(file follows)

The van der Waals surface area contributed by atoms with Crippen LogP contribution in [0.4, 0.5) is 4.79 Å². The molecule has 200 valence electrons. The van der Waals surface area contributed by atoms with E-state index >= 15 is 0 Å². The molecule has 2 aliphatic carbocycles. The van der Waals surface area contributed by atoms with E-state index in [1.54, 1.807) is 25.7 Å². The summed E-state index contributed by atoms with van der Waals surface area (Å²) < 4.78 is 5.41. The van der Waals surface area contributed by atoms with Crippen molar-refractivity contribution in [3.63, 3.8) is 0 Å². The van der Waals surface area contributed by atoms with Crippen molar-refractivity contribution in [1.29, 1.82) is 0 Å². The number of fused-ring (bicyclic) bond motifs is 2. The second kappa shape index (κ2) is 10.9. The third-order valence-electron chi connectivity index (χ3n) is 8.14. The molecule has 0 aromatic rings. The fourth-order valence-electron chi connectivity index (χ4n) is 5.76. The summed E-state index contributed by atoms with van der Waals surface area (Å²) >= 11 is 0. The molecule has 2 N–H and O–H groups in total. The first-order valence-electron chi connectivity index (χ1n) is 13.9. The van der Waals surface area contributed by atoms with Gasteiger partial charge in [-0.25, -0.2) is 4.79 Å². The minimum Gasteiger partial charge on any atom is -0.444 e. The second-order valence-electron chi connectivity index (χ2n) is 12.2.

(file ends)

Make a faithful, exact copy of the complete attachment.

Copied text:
The van der Waals surface area contributed by atoms with Crippen LogP contribution in [0.4, 0.5) is 4.79 Å². The molecule has 200 valence electrons. The van der Waals surface area contributed by atoms with E-state index >= 15 is 0 Å². The molecule has 2 aliphatic carbocycles. The van der Waals surface area contributed by atoms with E-state index in [1.54, 1.807) is 25.7 Å². The summed E-state index contributed by atoms with van der Waals surface area (Å²) < 4.78 is 5.41. The van der Waals surface area contributed by atoms with Crippen molar-refractivity contribution in [3.63, 3.8) is 0 Å². The van der Waals surface area contributed by atoms with Crippen molar-refractivity contribution in [1.29, 1.82) is 0 Å². The number of fused-ring (bicyclic) bond motifs is 2. The second kappa shape index (κ2) is 10.9. The third-order valence-electron chi connectivity index (χ3n) is 8.14. The molecule has 0 aromatic rings. The fourth-order valence-electron chi connectivity index (χ4n) is 5.76. The summed E-state index contributed by atoms with van der Waals surface area (Å²) >= 11 is 0. The molecule has 2 N–H and O–H groups in total. The first-order valence-electron chi connectivity index (χ1n) is 13.9. The van der Waals surface area contributed by atoms with Gasteiger partial charge in [-0.25, -0.2) is 4.79 Å². The minimum Gasteiger partial charge on any atom is -0.444 e. The second-order valence-electron chi connectivity index (χ2n) is 12.2.